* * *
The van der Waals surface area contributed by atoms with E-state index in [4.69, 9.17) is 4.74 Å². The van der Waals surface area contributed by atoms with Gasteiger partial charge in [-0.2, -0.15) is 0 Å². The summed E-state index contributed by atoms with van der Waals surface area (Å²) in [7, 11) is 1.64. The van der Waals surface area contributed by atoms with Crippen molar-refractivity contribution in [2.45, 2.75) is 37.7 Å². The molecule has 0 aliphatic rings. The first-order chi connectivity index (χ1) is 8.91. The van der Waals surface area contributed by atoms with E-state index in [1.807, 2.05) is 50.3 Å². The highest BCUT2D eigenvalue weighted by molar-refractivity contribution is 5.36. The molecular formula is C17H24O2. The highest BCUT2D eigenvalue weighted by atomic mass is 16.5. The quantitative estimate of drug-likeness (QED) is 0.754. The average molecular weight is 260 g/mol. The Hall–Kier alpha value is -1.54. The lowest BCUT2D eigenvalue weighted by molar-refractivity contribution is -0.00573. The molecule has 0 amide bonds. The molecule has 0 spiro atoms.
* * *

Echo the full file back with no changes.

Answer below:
The van der Waals surface area contributed by atoms with E-state index in [4.69, 9.17) is 4.74 Å². The van der Waals surface area contributed by atoms with Gasteiger partial charge in [-0.2, -0.15) is 0 Å². The summed E-state index contributed by atoms with van der Waals surface area (Å²) in [7, 11) is 1.64. The van der Waals surface area contributed by atoms with Crippen molar-refractivity contribution in [2.45, 2.75) is 37.7 Å². The molecule has 0 aliphatic rings. The first-order chi connectivity index (χ1) is 8.91. The van der Waals surface area contributed by atoms with E-state index in [1.807, 2.05) is 50.3 Å². The highest BCUT2D eigenvalue weighted by molar-refractivity contribution is 5.36. The molecular formula is C17H24O2. The highest BCUT2D eigenvalue weighted by atomic mass is 16.5. The quantitative estimate of drug-likeness (QED) is 0.754. The average molecular weight is 260 g/mol. The Hall–Kier alpha value is -1.54. The lowest BCUT2D eigenvalue weighted by molar-refractivity contribution is -0.00573. The molecule has 0 amide bonds. The molecule has 0 spiro atoms.